Surgeon general: 'We are still seeing a proliferation of misinformation online'

Surgeon general: 'We are still seeing a proliferation of misinformation online'
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Surgeon General Vivek MurthyVivek MurthyFauci says it's recommended to get same vaccine for COVID-19 boosters CDC director signs off on boosters of Johnson & Johnson, Moderna COVID-19 vaccines Overnight Health Care — Presented by Carequest — Boosters take a big step forward MORE on Sunday said the U.S. is seeing a “proliferation of misinformation online,” as false information regarding COVID-19 and vaccinations is being amplified on social media platforms.

“We are still seeing a proliferation of misinformation online, and we know that health misinformation harms people's health. It costs them their lives,” Murthy told host Dana BashDana BashThe Hill's 12:30 Report - Presented by Altria - White House tackles how to vaccinate children ages 5+ Manchin lays down demands for child tax credit: report Cassidy says he won't vote for Trump if he runs in 2024 MORE on CNN’s “State of the Union.”

The issue of health misinformation has taken center stage in recent days, with concerns growing over its spread on social media platforms.

Murthy issued an advisory on Thursday calling health misinformation an “urgent threat,” writing in a statement that “it can cause confusion, sow distrust, and undermine public health efforts, including our ongoing work to end the COVID-19 pandemic.”

The advisory encourages technology and social media companies to do more to combat misinformation on their platforms, including redesigning algorithms to prevent spreading information and strengthening monitoring.

President BidenJoe BidenHow 'Buy American', other pro-US policies can help advocates pass ambitious climate policies Overnight Defense & National Security — Presented by Raytheon Technologies — Biden backtracks on Taiwan Photos of the Week: Manchin protestor, Paris Hilton and a mirror room MORE sounded a similar note on Friday, contending that social media platforms are “killing people” while responding to a question about his message to corporate giants regarding COVID-19 misinformation.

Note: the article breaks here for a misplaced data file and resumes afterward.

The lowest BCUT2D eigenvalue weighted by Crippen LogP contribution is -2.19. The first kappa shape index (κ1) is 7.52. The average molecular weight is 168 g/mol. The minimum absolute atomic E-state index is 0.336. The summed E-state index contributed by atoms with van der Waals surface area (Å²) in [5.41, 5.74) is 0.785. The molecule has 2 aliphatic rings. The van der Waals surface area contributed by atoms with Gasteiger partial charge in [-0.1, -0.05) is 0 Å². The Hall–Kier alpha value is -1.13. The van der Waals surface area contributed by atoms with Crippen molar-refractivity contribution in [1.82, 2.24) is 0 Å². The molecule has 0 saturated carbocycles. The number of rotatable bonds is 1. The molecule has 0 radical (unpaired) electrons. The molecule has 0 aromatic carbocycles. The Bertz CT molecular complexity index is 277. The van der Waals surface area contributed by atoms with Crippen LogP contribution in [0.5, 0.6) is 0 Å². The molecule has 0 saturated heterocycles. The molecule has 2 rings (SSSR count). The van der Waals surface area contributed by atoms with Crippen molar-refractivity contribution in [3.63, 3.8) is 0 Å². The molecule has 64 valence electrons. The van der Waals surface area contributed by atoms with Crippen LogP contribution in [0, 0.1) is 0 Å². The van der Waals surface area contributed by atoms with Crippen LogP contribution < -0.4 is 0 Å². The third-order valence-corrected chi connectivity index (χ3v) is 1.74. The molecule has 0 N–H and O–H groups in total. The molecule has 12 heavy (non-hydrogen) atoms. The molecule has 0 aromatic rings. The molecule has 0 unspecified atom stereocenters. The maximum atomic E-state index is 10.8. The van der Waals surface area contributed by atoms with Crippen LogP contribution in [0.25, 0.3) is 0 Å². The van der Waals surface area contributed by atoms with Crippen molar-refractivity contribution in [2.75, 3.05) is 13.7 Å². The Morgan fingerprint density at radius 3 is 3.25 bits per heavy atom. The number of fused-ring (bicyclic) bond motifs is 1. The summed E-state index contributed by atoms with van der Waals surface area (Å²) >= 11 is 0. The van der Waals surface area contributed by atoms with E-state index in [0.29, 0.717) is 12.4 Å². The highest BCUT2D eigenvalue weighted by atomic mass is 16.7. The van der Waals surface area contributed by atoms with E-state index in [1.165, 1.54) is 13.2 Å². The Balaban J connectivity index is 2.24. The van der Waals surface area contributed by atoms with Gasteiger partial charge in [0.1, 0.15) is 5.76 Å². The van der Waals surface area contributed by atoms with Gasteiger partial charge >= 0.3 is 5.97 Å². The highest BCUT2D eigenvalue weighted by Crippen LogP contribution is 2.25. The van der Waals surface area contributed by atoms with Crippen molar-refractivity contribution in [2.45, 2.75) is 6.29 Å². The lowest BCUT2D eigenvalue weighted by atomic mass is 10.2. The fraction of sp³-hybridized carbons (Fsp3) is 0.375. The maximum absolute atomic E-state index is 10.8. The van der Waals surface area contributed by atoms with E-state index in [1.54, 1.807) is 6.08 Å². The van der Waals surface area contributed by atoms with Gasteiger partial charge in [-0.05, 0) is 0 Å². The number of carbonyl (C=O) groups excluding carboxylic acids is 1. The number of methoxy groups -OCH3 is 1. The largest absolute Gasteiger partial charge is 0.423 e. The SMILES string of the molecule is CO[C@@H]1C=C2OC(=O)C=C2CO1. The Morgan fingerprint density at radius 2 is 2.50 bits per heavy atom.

Murthy said on Sunday that one problem with health misinformation on social media is that it “takes away our freedom and our power to make decisions for us and for our families.”

“And that's a problem and this, the platforms have to recognize they've played a major role in the increase in speed and scale with which misinformation is spreading,” he added.

When pressed by Bash on accusations that he is making Facebook and other social media platforms scapegoats for the White House missing its vaccine goals, Murthy said his “concern” is that “we’re not seeing nearly enough progress here” when it comes to misinformation spreading on social media platforms.

“And that's one of the reasons I issued this advisory. It's not entirely about the tech companies. I issued this advisory to call the entire country to action, recognizing their steps all of us can take. Technology companies have an important role,” Murthy said.

“Each of us has a decision that we make every time we post something on social media, and I'm asking people to pause and to see is a source accurate, is it coming from a scientifically credible authority, and if it's not or if you're not sure, don't share,” he added.